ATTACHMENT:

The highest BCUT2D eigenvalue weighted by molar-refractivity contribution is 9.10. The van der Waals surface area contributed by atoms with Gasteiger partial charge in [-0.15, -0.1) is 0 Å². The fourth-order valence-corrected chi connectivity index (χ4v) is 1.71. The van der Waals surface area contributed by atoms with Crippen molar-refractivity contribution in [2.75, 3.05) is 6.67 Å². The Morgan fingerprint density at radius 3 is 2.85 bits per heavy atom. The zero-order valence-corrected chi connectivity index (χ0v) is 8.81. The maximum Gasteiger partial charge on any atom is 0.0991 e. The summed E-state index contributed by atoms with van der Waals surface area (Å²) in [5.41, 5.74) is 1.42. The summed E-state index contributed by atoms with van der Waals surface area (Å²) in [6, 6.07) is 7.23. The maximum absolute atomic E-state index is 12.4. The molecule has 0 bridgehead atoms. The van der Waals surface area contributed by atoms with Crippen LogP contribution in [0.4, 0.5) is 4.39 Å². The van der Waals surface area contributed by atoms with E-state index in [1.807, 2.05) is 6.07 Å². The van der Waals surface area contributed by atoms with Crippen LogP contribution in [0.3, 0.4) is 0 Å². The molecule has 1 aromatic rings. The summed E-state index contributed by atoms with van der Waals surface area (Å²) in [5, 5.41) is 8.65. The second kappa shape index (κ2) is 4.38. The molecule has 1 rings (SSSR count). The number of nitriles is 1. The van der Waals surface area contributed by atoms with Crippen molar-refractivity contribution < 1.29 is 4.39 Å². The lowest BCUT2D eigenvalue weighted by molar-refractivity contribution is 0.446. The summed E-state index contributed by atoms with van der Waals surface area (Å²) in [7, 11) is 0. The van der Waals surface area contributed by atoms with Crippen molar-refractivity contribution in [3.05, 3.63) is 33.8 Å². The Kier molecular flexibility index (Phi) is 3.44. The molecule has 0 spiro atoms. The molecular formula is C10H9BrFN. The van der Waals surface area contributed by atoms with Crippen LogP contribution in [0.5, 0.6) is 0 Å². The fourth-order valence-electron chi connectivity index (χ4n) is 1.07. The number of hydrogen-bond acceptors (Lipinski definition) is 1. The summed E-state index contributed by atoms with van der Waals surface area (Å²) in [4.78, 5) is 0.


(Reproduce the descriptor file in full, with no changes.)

The highest BCUT2D eigenvalue weighted by molar-refractivity contribution is 9.10. The van der Waals surface area contributed by atoms with Gasteiger partial charge in [-0.15, -0.1) is 0 Å². The fourth-order valence-corrected chi connectivity index (χ4v) is 1.71. The van der Waals surface area contributed by atoms with Crippen molar-refractivity contribution in [2.75, 3.05) is 6.67 Å². The Morgan fingerprint density at radius 3 is 2.85 bits per heavy atom. The zero-order valence-corrected chi connectivity index (χ0v) is 8.81. The maximum Gasteiger partial charge on any atom is 0.0991 e. The summed E-state index contributed by atoms with van der Waals surface area (Å²) in [5.41, 5.74) is 1.42. The summed E-state index contributed by atoms with van der Waals surface area (Å²) in [6, 6.07) is 7.23. The maximum absolute atomic E-state index is 12.4. The molecule has 0 bridgehead atoms. The van der Waals surface area contributed by atoms with Crippen LogP contribution in [0.4, 0.5) is 4.39 Å². The van der Waals surface area contributed by atoms with E-state index in [1.807, 2.05) is 6.07 Å². The van der Waals surface area contributed by atoms with Crippen LogP contribution in [0.3, 0.4) is 0 Å². The molecule has 1 aromatic rings. The summed E-state index contributed by atoms with van der Waals surface area (Å²) in [5, 5.41) is 8.65. The second kappa shape index (κ2) is 4.38. The molecule has 1 rings (SSSR count). The number of nitriles is 1. The van der Waals surface area contributed by atoms with Crippen molar-refractivity contribution < 1.29 is 4.39 Å². The lowest BCUT2D eigenvalue weighted by molar-refractivity contribution is 0.446. The summed E-state index contributed by atoms with van der Waals surface area (Å²) in [7, 11) is 0. The van der Waals surface area contributed by atoms with Crippen molar-refractivity contribution in [3.05, 3.63) is 33.8 Å². The Kier molecular flexibility index (Phi) is 3.44. The molecule has 0 spiro atoms. The molecular formula is C10H9BrFN. The van der Waals surface area contributed by atoms with Crippen LogP contribution in [0.5, 0.6) is 0 Å². The fourth-order valence-electron chi connectivity index (χ4n) is 1.07. The number of hydrogen-bond acceptors (Lipinski definition) is 1. The summed E-state index contributed by atoms with van der Waals surface area (Å²) in [4.78, 5) is 0.